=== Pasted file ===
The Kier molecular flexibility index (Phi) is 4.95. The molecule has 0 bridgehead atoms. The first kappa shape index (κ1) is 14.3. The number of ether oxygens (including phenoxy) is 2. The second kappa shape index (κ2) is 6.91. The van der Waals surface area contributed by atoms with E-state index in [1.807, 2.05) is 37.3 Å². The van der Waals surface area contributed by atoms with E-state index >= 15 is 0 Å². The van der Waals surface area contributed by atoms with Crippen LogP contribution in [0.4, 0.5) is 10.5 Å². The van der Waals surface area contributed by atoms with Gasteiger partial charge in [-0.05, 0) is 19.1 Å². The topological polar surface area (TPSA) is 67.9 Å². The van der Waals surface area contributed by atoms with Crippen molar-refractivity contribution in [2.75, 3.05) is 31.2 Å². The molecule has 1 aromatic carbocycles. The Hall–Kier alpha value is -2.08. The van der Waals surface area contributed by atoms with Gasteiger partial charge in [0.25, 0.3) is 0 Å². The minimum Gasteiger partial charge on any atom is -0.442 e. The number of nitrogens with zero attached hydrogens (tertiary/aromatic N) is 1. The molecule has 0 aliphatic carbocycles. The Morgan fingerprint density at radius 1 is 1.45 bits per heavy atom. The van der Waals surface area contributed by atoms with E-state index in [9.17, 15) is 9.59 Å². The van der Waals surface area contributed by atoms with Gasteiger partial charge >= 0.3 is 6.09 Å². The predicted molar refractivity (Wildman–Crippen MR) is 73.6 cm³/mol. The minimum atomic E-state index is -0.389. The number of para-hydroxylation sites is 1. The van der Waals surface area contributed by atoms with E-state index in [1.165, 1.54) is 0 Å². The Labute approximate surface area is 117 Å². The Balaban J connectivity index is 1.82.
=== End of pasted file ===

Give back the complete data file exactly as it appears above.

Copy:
The Kier molecular flexibility index (Phi) is 4.95. The molecule has 0 bridgehead atoms. The first kappa shape index (κ1) is 14.3. The number of ether oxygens (including phenoxy) is 2. The second kappa shape index (κ2) is 6.91. The van der Waals surface area contributed by atoms with E-state index in [1.807, 2.05) is 37.3 Å². The van der Waals surface area contributed by atoms with E-state index >= 15 is 0 Å². The van der Waals surface area contributed by atoms with Crippen LogP contribution in [0.4, 0.5) is 10.5 Å². The van der Waals surface area contributed by atoms with Gasteiger partial charge in [-0.05, 0) is 19.1 Å². The topological polar surface area (TPSA) is 67.9 Å². The van der Waals surface area contributed by atoms with Crippen molar-refractivity contribution in [2.75, 3.05) is 31.2 Å². The molecule has 1 aromatic carbocycles. The Hall–Kier alpha value is -2.08. The van der Waals surface area contributed by atoms with Gasteiger partial charge in [0.25, 0.3) is 0 Å². The minimum Gasteiger partial charge on any atom is -0.442 e. The number of nitrogens with zero attached hydrogens (tertiary/aromatic N) is 1. The molecule has 0 aliphatic carbocycles. The Morgan fingerprint density at radius 1 is 1.45 bits per heavy atom. The van der Waals surface area contributed by atoms with E-state index in [9.17, 15) is 9.59 Å². The van der Waals surface area contributed by atoms with Gasteiger partial charge >= 0.3 is 6.09 Å². The predicted molar refractivity (Wildman–Crippen MR) is 73.6 cm³/mol. The minimum atomic E-state index is -0.389. The number of para-hydroxylation sites is 1. The van der Waals surface area contributed by atoms with E-state index in [1.165, 1.54) is 0 Å². The Labute approximate surface area is 117 Å². The Balaban J connectivity index is 1.82.